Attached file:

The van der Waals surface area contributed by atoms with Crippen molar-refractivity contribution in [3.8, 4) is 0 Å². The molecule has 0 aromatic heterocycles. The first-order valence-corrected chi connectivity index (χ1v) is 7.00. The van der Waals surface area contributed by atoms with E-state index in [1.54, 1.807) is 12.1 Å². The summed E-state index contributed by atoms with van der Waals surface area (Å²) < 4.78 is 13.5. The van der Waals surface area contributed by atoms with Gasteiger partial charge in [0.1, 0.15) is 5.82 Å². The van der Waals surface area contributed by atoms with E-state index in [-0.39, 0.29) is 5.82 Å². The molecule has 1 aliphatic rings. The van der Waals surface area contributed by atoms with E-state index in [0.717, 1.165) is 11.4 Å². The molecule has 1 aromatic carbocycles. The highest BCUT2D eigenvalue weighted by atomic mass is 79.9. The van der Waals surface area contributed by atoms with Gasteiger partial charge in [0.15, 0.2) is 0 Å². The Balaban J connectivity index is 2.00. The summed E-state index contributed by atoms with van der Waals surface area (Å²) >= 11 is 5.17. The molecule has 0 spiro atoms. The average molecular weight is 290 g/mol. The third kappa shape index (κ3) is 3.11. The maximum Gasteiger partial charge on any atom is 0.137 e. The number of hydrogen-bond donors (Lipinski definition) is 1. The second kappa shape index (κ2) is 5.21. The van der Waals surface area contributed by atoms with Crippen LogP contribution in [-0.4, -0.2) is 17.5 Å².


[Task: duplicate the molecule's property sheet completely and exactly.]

The van der Waals surface area contributed by atoms with Crippen molar-refractivity contribution in [3.8, 4) is 0 Å². The molecule has 0 aromatic heterocycles. The first-order valence-corrected chi connectivity index (χ1v) is 7.00. The van der Waals surface area contributed by atoms with E-state index in [1.54, 1.807) is 12.1 Å². The summed E-state index contributed by atoms with van der Waals surface area (Å²) < 4.78 is 13.5. The van der Waals surface area contributed by atoms with Gasteiger partial charge in [0.1, 0.15) is 5.82 Å². The van der Waals surface area contributed by atoms with E-state index in [-0.39, 0.29) is 5.82 Å². The molecule has 1 aliphatic rings. The van der Waals surface area contributed by atoms with E-state index in [0.717, 1.165) is 11.4 Å². The molecule has 1 aromatic carbocycles. The highest BCUT2D eigenvalue weighted by atomic mass is 79.9. The van der Waals surface area contributed by atoms with Gasteiger partial charge in [0.15, 0.2) is 0 Å². The Balaban J connectivity index is 2.00. The summed E-state index contributed by atoms with van der Waals surface area (Å²) >= 11 is 5.17. The molecule has 0 spiro atoms. The average molecular weight is 290 g/mol. The third kappa shape index (κ3) is 3.11. The maximum Gasteiger partial charge on any atom is 0.137 e. The number of hydrogen-bond donors (Lipinski definition) is 1. The second kappa shape index (κ2) is 5.21. The van der Waals surface area contributed by atoms with Crippen LogP contribution in [-0.4, -0.2) is 17.5 Å².